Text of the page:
There is a lot that impresses in Sharp Objects — the manner in which the storytelling gently unwraps a plot that is dark, disturbing and shocking, the stellar and crafty control that Jean-Marc Vallée exercises on his narrative, the cinematography that is fluid and still manages to suggest that something sinister lurks within Wind Gap, the editing which keeps this narrative languid yet sharp and consistently evokes a haunting sensation.

Sharp Objects is also liberating (apart from its positive performance on Bechdel parameters) as content — for female actors and for audiences in giving us female centric and female driven shows that do not bear the burden of providing either role-models or even uplifting messages. 

Instead, it presents a world where women are dangerous and dysfunctional but very real — a world where women are neither pure victims, nor pure aggressors. A world where they occupy the grey areas, complex and contradictory as agents in a power play, in which they control some reigns too.

But to me personally, and perhaps to many young women viewers across the world, what makes Sharp Objects particularly impactful, perhaps almost poignant, is the manner in which it unravels the whole idea, the culture, the entire psychology of that childhood admonishment “Nice girls don’t do that.” Sharp Objects explores the sinister and dark possibilities of what the corollary of that thinking could be.

“Nice girls don’t do that.”

“Who does?”

“Bad girls.”

“So I’m a bad girl.”

“You shouldn’t be a bad girl.”

“Why not?”

“Bad girls get in trouble.”

“What trouble? What happens to bad girls?”

“Bad things.”

“What bad things?”

“Very bad things.”

“How bad?”

“Terrible!!!”

“Like what?”

“Like….”

A point the show makes early on is that both the victims of the introductory brutal murders were not your typically nice girly-girls. Camille, the traumatised protagonist carrying a burden from her past was herself not a nice girl. Amma, her deceptive half-sister manipulates the nice girl act to defy her controlling mother. But perhaps the most incisive critique on the whole ‘Be a nice girl’ culture, in fact the whole ‘nice’ culture — nice folks, nice manners, nice homes, nice towns — comes in the form of Adora’s character and the manner in which beneath the whole veneer of nice, a whole town is complicit in damning secrets and not-so-nice acts. At one point early on in the show, Adora tells her firstborn Camille, with whom she has a strained relationship (to put it mildly), “I just want things to be nice with us but maybe I don’t know how..” Interestingly it is this very notion of ‘nice’ that becomes the most oppressive and deceptive experience of young Camille, and later Amma’s growing years.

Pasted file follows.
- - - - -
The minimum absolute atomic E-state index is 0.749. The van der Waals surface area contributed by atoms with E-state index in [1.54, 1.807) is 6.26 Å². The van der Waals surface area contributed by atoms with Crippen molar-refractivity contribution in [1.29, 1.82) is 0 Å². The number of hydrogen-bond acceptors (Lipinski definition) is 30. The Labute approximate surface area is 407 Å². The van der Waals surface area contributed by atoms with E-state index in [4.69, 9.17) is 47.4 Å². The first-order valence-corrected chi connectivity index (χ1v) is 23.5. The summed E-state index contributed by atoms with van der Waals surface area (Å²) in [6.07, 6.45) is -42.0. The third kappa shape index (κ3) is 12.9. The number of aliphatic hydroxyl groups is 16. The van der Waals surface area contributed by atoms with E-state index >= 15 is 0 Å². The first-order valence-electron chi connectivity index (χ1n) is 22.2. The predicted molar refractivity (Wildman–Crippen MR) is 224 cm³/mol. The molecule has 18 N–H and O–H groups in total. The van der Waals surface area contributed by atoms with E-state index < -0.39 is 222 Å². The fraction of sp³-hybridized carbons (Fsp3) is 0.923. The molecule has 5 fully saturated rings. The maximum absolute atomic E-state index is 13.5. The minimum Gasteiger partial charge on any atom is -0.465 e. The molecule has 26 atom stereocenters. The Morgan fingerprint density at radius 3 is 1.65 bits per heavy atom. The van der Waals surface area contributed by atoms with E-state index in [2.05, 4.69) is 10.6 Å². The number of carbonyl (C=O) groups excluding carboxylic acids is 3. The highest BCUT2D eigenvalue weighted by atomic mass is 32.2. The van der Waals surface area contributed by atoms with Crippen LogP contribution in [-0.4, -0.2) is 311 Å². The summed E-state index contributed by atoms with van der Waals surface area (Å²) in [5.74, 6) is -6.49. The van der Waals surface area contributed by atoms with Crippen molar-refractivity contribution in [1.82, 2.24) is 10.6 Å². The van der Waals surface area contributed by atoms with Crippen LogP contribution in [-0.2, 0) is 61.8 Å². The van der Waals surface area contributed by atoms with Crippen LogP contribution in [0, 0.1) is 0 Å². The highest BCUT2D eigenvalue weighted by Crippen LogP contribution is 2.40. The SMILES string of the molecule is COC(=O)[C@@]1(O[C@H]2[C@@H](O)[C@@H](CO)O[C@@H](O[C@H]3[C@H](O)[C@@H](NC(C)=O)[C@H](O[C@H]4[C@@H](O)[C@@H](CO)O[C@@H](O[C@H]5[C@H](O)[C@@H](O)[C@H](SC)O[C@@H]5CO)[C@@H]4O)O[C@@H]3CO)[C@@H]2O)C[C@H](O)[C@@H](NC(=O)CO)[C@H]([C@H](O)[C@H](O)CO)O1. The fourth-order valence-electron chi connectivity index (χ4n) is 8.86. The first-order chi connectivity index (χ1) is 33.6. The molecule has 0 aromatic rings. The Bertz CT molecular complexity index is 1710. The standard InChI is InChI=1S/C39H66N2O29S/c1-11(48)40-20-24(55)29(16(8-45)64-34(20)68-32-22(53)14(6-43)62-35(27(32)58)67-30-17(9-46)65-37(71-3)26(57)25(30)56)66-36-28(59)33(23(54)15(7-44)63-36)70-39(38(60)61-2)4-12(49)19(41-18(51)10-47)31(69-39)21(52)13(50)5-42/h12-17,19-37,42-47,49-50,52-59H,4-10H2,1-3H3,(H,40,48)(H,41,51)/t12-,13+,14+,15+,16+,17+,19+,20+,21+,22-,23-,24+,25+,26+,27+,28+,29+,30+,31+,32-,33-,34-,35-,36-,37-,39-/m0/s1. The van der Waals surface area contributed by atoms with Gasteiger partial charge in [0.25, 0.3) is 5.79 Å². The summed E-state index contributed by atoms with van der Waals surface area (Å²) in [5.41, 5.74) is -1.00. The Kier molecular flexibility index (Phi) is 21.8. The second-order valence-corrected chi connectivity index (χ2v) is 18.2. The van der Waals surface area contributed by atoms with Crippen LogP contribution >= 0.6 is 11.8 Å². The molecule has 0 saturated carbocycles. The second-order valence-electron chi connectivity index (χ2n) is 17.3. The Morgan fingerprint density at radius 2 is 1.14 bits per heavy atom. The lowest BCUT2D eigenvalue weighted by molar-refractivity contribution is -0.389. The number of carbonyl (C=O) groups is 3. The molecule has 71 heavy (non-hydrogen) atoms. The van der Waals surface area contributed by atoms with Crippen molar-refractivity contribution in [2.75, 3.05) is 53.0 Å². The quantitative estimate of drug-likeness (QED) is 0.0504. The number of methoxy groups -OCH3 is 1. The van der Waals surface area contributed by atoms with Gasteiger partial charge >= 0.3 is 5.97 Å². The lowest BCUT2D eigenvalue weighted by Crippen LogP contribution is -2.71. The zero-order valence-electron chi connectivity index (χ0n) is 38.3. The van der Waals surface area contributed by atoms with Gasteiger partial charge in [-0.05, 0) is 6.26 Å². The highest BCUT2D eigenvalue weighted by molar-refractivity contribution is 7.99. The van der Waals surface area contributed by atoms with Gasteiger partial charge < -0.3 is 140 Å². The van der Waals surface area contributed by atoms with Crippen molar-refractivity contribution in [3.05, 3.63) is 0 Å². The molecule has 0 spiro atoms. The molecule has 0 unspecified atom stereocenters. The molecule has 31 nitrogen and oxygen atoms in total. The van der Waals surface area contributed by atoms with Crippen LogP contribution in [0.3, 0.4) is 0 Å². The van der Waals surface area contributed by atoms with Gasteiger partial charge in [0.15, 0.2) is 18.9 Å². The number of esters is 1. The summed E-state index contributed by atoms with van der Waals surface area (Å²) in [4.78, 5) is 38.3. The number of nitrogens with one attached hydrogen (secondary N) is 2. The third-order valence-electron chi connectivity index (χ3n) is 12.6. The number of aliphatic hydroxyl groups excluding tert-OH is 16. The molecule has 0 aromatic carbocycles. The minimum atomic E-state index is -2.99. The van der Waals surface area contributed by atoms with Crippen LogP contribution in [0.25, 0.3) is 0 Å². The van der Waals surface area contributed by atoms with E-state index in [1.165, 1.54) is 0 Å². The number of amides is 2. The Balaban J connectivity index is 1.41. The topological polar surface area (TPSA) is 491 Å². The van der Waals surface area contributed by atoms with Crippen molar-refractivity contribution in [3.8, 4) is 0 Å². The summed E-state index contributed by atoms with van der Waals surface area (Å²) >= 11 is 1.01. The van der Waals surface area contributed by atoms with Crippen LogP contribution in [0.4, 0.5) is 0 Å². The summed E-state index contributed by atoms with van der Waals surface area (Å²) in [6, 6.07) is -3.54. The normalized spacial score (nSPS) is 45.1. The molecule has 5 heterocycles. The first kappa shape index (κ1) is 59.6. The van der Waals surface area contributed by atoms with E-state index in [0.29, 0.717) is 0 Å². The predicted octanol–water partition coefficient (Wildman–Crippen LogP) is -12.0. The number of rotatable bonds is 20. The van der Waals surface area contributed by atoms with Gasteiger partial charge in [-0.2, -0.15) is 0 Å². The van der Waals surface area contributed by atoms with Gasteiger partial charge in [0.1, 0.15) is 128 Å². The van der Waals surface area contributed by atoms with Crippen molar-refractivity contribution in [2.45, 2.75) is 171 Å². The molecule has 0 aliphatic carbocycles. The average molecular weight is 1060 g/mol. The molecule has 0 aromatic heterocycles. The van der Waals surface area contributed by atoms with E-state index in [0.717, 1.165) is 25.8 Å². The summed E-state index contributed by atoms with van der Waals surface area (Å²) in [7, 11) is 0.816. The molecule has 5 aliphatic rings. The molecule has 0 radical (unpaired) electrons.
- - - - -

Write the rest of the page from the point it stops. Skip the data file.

This ‘Culture of Nice’ is in fact the pervasive ‘Culture of Silence’ that women all over the world, particularly in India, are all too familiar with. 

It takes different forms, but always towards the same goal — to silence the not-so-nice details of what the experiences; sometimes intimate experiences of women might be. This Culture of Silence is propagated from the child’s earliest experience of being parented by society in general. Amongst the values that girls receive in our early years — apart from those of being obedient, dutiful, respectful, homely — we also receive the twin headed Chimera in the form of shame and guilt.

“Have some shame!”

“Oh for shame!”

“Shameless!”

“Shameful!”

“Ashamed.”

“Do not bring shame upon…”

Different phrases in different languages, but always with the same implication. Shameful things happen to girls who are not nice and that brings ‘shame’ on the family or everyone associated with the girl. And nice folks do not talk about these things. Nice folks go on as if nothing has happened.

It is this culture of silence that women across the world today, are calling out in many different ways. Whether it is the #MeToo movement or a show like Sharp Objects; or on a lighter and happier note, even a film like Veere Di Wedding punctures this culture of silence, quite simply by refusing to be silenced and saying the not-nice things, or depicting the so called ‘unspeakable’ things that could happen to girls. By talking about the unspeakable, you rob it of the power to shame you; you disallow the ‘Culture of Nice’ to erase your experience. You stand up for yourself and you build your own identity.

And this to me is the most liberating aspect of being an actor, and even just a girl at a time when shows like Sharp Objects and Big Little Lies (another great show on Hotstar Premium), and films like Veere Di Wedding and Anaarkali Of Aarah are being made.

The next time I hear someone say, “Nice girls don’t do that!”, I know what I’m going to say — I don’t give a shit about nice. I’m just a girl! And that’s okay!

Swara is a an award winning actor of the Hindi film industry. Her last few films, including Veere Di Wedding, Anaarkali of Aaraah and Nil Battey Sannata have earned her both critical and commercial success. Swara is an occasional writer of articles and opinion pieces. The occasions are frequent :).

Watch the trailer of Sharp Objects here:

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This article was published by the Scroll marketing team with Swara Bhasker on behalf of Hotstar Premium and not by the Scroll editorial team.